Theatre: Between the lines

`Samuel Beckett's Happy Days reminds the actress and comedian Rebecca Front of university and other unavoidably grim aspects of life
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The Independent Culture
I stumbled on Samuel Beckett by chance really. I was quite a morbid child. When I was a teenager, I'd seen clips of Billie Whitelaw on television doing bits of Beckett plays, and I was fascinated by the visual images: a mouth just suspended in mid-air in Not I, Winnie buried up to her waist in sand in Happy Days. It was only when I read Happy Days at university and played Winnie that I realised just how funny Beckett is. I don't know if that's a very Jewish reaction or what. But I've always found the Reggie Perrin kind of scenario very funny: desperate man leaves clothes on beach and is presumed drowned - and it's comedy.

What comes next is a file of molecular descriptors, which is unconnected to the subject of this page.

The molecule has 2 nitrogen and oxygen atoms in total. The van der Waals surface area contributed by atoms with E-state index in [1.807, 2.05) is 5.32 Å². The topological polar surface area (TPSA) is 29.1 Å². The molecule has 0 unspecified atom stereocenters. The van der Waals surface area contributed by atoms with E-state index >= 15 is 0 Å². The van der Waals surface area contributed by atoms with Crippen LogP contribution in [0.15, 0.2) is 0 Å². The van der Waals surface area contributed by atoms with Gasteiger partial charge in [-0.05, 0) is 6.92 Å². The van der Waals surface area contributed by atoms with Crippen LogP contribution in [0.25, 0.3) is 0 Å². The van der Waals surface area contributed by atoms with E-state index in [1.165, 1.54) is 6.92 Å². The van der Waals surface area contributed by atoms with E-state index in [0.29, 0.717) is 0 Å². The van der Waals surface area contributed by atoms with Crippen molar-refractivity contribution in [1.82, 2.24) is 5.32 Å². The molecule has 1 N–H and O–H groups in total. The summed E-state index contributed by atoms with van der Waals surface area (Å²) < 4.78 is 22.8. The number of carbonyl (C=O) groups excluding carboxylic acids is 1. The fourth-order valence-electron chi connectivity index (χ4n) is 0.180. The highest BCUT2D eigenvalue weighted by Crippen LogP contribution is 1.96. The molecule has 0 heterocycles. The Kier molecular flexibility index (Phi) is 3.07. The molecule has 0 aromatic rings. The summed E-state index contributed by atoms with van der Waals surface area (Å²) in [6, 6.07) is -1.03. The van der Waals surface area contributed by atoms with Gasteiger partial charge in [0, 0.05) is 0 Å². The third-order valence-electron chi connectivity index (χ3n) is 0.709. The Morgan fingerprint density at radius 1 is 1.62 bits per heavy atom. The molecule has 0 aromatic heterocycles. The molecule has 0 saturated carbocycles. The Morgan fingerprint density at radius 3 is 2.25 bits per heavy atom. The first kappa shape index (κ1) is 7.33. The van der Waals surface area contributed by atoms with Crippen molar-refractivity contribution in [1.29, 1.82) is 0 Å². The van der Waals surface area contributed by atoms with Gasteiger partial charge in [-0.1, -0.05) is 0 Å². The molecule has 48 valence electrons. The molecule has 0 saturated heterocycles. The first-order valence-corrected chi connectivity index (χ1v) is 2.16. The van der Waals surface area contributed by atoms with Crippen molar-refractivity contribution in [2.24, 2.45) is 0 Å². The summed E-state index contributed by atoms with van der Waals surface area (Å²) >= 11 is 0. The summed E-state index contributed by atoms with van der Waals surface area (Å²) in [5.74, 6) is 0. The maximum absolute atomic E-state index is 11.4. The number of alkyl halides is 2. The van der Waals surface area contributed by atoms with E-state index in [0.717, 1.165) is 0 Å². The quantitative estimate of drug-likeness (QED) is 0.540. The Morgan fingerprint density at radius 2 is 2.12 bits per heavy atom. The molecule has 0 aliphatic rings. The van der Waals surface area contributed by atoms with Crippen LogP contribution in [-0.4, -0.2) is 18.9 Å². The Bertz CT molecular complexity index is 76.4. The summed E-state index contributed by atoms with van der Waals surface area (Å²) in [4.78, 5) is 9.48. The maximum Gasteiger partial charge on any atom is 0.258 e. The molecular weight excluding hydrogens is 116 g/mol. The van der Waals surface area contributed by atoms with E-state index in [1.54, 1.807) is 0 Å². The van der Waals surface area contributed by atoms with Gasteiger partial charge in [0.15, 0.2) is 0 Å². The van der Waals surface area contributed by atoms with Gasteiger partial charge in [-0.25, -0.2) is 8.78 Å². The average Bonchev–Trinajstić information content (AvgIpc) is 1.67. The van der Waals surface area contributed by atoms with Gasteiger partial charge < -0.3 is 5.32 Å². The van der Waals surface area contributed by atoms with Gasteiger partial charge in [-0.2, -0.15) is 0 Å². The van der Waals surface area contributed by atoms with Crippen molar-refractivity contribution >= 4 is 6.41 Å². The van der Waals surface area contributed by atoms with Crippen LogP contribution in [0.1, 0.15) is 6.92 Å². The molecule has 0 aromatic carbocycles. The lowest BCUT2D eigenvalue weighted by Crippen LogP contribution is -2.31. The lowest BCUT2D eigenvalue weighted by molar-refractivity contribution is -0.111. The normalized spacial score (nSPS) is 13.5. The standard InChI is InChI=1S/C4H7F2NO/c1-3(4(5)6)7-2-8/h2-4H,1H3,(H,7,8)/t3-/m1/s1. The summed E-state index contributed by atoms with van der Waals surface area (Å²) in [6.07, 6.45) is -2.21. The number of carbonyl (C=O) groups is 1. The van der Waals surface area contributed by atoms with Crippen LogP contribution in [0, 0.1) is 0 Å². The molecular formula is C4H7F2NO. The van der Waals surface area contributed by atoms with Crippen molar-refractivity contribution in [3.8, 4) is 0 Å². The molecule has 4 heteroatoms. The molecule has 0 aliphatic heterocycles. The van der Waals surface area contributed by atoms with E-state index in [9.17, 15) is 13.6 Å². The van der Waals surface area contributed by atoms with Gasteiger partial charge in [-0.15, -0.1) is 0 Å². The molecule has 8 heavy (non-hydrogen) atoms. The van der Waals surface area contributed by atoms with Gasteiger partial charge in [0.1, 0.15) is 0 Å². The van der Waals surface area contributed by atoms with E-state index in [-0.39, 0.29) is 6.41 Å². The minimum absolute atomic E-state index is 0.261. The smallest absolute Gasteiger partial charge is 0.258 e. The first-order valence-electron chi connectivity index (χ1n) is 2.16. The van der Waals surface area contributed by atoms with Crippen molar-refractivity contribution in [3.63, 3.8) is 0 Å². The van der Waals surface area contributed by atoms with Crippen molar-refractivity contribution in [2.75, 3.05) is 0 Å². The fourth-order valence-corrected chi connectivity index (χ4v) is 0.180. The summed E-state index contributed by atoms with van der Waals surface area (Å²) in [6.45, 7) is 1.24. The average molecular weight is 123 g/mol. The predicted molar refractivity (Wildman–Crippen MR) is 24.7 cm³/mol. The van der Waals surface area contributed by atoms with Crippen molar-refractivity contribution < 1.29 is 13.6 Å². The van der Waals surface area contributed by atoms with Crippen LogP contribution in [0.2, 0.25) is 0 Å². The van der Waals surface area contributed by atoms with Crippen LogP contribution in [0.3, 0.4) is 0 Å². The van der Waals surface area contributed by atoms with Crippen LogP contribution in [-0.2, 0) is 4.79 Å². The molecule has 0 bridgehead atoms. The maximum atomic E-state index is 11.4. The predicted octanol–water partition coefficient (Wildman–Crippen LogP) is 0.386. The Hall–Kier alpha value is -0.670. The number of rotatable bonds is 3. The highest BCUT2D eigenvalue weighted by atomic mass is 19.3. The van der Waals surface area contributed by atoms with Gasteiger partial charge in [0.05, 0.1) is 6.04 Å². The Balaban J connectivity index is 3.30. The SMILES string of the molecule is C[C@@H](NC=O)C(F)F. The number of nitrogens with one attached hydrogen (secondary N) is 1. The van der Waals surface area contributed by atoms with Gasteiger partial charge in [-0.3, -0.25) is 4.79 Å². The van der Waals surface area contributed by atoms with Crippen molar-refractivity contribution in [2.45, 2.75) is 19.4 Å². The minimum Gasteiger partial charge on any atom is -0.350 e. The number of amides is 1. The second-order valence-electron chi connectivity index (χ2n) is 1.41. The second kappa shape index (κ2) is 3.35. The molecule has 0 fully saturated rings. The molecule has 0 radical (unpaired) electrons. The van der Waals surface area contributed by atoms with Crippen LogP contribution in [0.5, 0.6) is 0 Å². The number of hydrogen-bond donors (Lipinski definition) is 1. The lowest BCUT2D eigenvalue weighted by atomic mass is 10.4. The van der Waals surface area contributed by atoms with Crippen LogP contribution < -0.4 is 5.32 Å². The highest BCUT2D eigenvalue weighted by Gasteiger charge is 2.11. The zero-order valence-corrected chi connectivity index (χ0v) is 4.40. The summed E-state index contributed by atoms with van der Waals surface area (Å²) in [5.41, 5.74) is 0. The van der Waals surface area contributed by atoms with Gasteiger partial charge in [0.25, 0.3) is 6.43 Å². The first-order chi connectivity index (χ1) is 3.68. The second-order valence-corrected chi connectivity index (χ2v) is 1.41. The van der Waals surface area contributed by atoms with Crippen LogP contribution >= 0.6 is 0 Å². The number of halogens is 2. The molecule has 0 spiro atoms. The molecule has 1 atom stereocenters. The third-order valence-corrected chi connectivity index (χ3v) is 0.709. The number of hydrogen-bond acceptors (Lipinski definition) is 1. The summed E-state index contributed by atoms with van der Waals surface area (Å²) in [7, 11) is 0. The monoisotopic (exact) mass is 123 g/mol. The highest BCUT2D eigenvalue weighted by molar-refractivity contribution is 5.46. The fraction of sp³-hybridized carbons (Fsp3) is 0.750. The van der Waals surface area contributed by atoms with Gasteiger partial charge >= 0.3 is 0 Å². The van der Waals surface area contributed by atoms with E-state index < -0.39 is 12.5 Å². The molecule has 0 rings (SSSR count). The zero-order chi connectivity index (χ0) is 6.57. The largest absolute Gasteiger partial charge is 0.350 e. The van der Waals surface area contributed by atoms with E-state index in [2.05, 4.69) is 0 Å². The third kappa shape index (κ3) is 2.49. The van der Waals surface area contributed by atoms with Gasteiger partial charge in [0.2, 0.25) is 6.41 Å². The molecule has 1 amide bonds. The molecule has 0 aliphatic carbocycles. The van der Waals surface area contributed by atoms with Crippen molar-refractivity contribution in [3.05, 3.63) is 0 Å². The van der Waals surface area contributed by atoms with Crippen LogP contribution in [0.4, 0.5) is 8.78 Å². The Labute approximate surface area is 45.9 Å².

Happy Days has meant a lot to me since that first reading. It's about an old woman losing control of her life, trying to impose rituals on her existence as a terrible way of getting on top of things again. Even as a student, that seemed a very comprehensible thing. Add to that the fact that I'm claustrophobic (I'll never take the Tube or get in a lift) and a complete control freak, and you can see the appeal. Above all, Happy Days always reminds me of the rehearsal process: the way you go over and over the words time and time again; the way you think you have control but never do.

n Rebecca Front is in Stephen Sondheim's `Company' at the Albery, London WC2 (0171-369 1730)